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In this photograph of Rhea, taken by the Cassini orbiter, there are sections near the terminator that are very blurred, a stark contrast from the crisp sharpness of the rest of the image. The blurred sections look polygonal in shape, with defined edges.

'Return to Rhea' (PIA19057). Zoomed in to the terminator, blurred portion highlighted. Courtesy NASA JPL Return to Rhea (PIA19057). Zoomed in to the terminator, blurred portion highlighted. Courtesy NASA JPL.

Why are these portions blurred? My theory is that Cassini could not take photographs of those regions with its narrow-field camera, and hence used wide-field data instead. Am I right?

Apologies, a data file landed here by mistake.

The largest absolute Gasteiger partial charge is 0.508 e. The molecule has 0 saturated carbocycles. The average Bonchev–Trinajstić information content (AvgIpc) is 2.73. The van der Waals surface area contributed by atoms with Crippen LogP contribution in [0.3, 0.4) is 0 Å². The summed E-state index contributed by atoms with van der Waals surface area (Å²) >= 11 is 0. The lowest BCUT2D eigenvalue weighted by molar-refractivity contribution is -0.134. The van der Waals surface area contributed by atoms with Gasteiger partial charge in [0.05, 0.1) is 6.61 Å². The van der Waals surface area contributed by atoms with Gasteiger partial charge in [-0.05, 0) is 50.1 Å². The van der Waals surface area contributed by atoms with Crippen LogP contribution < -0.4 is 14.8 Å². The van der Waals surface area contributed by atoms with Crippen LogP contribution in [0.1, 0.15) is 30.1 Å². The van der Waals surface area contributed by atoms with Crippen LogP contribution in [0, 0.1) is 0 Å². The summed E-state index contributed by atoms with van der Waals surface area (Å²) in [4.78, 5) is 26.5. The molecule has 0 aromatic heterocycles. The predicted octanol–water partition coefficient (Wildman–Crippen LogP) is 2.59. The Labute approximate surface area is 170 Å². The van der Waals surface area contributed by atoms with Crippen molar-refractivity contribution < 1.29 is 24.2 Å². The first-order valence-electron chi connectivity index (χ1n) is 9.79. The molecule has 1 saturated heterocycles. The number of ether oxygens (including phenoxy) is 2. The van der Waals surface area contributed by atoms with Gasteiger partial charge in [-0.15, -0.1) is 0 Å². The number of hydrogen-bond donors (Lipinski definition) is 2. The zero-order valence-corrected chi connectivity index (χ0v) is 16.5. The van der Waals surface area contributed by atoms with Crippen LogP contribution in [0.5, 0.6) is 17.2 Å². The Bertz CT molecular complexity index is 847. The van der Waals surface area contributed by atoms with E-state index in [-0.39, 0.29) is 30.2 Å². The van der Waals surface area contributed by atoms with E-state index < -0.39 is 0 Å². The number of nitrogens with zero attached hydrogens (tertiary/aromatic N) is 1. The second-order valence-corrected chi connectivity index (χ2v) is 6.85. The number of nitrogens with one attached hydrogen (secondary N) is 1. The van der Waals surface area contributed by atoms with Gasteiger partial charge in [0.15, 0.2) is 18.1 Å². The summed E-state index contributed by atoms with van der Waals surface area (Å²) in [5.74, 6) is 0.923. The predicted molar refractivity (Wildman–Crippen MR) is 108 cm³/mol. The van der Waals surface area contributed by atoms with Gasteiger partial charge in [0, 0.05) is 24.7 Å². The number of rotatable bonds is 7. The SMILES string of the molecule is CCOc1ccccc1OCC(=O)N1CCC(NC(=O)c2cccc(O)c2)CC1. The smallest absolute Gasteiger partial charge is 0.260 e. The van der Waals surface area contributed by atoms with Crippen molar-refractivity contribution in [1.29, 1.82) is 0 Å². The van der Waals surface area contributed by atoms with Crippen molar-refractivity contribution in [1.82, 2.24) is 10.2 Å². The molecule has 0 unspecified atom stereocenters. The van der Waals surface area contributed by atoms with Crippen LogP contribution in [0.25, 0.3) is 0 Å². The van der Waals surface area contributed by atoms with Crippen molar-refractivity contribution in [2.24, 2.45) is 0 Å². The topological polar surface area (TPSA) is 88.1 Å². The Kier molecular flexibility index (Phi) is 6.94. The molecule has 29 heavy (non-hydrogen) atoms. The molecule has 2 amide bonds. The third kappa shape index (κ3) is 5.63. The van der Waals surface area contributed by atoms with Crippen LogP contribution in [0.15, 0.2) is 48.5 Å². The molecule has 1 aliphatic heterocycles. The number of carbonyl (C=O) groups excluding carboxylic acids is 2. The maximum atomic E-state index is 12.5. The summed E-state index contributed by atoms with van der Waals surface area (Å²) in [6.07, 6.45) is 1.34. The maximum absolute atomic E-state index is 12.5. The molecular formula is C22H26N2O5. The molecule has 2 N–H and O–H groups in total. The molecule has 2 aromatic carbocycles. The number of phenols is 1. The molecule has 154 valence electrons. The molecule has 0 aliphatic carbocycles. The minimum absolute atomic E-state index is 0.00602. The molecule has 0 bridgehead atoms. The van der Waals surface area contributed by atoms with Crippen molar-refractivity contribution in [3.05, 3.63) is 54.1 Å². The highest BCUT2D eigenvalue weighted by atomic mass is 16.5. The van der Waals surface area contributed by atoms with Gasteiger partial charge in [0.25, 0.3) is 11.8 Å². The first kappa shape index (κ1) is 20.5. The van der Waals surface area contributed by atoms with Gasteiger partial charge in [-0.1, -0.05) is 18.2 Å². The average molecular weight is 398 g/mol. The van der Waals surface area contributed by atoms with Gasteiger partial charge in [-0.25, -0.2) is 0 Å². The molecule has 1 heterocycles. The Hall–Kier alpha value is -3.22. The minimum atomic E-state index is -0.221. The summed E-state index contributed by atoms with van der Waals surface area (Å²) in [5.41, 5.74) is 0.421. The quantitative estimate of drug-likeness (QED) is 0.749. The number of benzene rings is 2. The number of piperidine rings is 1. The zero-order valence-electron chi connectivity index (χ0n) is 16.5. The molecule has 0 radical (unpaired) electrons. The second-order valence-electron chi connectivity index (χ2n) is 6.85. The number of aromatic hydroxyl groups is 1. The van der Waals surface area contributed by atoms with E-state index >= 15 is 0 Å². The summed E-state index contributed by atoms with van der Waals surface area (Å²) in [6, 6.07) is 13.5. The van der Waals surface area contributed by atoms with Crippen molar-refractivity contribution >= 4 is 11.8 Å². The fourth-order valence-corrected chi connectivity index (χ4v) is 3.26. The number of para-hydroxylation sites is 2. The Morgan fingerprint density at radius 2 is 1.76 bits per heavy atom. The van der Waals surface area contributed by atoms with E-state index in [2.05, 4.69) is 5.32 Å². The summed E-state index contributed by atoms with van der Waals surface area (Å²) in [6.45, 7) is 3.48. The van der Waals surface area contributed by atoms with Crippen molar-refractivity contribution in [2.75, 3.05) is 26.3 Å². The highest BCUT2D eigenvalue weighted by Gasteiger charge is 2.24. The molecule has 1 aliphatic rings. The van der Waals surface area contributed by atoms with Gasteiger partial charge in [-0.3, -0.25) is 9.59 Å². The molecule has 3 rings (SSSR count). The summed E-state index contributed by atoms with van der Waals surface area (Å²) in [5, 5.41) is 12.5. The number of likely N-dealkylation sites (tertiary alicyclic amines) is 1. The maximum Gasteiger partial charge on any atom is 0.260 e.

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Your guess is correct. To quote NASA's page,

The mosaics each consist of multiple narrow-angle camera (NAC) images with data from the wide-angle camera used to fill in areas where NAC data was not available.

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  • $\begingroup$ Thanks for the link @Andy, I got more than enough information :) $\endgroup$ – Vedant Chandra Jun 1 '15 at 17:18
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Yes, these are composites of WAC and NAC images. The camera operation planners do their best to cover a target sufficient for good science, but sometimes time or data volume constraints prevent catching every part of an object.

The image caption on the CICLOPS site says "The mosaics each consist of multiple narrow-angle camera (NAC) images with data from the wide-angle camera used to fill in areas where NAC data was not available."

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